As we settle into our second national lockdown, with businesses shut down and families estranged once more, cries of injustice grow in strength across the country. And one of the most vocal protestations is coming from the North – cries against the early lifting of the first lockdown, the unfair implementation of the second, and the lack of social support for its workers. It would appear that a London-centric approach has dominated Boris Johnson’s policies since the beginning of the crisis in March.
After 15 May’s national easing of lockdown, an immediate disparity of coronavirus cases was seen between various regions of the country. Many argue that the decision to ease measures was made purely with the south of England in mind. Public Health England statistics that show that 24% Covid-19 deaths in Greater Manchester occurred after the May 15th easing of the national lockdown, versus just 9% in London. Greater Manchester metro mayor Andy Burnham called this “a legacy of lockdown measures being lifted too early”. Indeed, the R rate remained high in the North all summer, even rising up to 1.1 in early August. The uncontained rates of the North came to head with the local lockdowns in September and continued with the Tier 2 or 3 statuses in October. Clearly there was never a time when the coronavirus was properly under control in the North, even as restrictions were slackened all through the hot months of summer when garden parties were held and holiday destinations visited. The only conclusion is that the rules were not aimed at this area of Britain.
Yet it was the reverse of this narrative which was seen in more recent weeks. Several of the North East areas, which had struggled for many months under increased restrictions, were finally bringing down their number of coronavirus cases. And the outcome of their hard work and restricted freedoms? Another lockdown. County Durham, for example, saw more cases between the 14 - 20 October than when lockdown was imposed on 5 November. A BBC interview with residents of North Norfolk on 2 November also highlighted how residents of areas with extremely low cases found the new lockdown unfair. At the time, the weekly figures across England were 202 cases per 100,000 people. Yet in north Norfolk, the rate was only 40.1 per 100,000 cases. Residents were crying out for an explanation as to why the system of local lockdowns had been abandoned when the situation still varied so greatly across regions. Indeed, at the time of the new lockdown’s implementation, London and the Midlands had a far greater rate of coronavirus cases than the North East. Arguably, it was the rise in these more southern areas which convinced Boris Johnson that a new lockdown was necessary, even though he was more than happy to allow local lockdowns to restrict the North earlier this year. Therefore, however necessary lockdown 2.0 may be for the country as a whole, we cannot forget the stark differences of the government’s approach to restrictions when the North East needed them compared to when London did.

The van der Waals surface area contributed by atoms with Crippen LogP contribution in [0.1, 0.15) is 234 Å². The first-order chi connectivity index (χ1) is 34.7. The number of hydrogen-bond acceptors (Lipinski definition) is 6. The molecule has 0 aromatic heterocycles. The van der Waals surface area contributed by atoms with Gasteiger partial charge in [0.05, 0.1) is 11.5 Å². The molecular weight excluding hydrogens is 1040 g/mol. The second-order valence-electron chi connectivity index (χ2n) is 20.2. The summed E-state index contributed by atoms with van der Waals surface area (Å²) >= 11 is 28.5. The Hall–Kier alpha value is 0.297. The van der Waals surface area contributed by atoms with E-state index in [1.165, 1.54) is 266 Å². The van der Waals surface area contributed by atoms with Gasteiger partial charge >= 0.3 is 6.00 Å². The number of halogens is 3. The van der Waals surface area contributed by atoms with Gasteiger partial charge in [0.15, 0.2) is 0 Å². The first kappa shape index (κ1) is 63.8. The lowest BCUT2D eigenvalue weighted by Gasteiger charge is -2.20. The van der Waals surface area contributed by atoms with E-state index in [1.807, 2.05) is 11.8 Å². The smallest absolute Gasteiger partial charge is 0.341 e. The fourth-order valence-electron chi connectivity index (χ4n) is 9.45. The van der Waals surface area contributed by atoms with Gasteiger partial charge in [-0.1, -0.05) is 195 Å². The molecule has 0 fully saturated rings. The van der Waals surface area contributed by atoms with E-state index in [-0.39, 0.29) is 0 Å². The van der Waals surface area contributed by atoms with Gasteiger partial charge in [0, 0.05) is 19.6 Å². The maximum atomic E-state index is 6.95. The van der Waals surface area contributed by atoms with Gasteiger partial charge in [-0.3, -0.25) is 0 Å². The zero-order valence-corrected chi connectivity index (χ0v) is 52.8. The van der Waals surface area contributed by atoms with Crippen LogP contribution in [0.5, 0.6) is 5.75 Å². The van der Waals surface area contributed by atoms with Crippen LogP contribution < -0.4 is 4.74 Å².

And the unfair approach to restrictions is not the only injustice that the North East has suffered. The government’s “work from home” mantra has a bigger impact on these parts of the country. In an article in ‘The Guardian’, Bristol University professor Richard Harris and UCL professor James Cheshire drew attention to the fact that London has almost double the financial, insurance and ICT jobs than England as a whole, and that the North West, Yorkshire, and the Humber regions have many more manufacturing jobs than the capital. As a result, working from home is far less feasible in these areas. In addition, the furlough scheme has been highly criticised by leaders from these areas. Local mayors from Liverpool, Manchester and Tyneside put a letter to MPs about the limitations of government support schemes for their workers. They said, “Earlier this year, the government set its national furlough scheme at 80%. We can see no justifiable reason why the local furlough scheme should be set at 67%. To accept it would be to treat hospitality workers as second-class citizens, and we think that is wrong. Many of these workers have already faced severe hardship this year.” They also pointed out that the furlough payments would not be made until early December, leaving employees without an income for almost a month. This proves the lack of consideration for businesses and employees in these areas in the government’s plans.
So are Boris’ policies London-centric? Most likely. However, just because our current lockdown was made with southern biases doesn’t mean it was the wrong decision for the government to make. Yet it is certainly interesting to see how the country’s approach to coronavirus measures is being developed again and again without the unique circumstances of the North in mind.
If nothing else, the coronavirus pandemic is proving that the North-South divide is far from over. It is yet another example of the pandemic exposing the cracks in our society for all to see.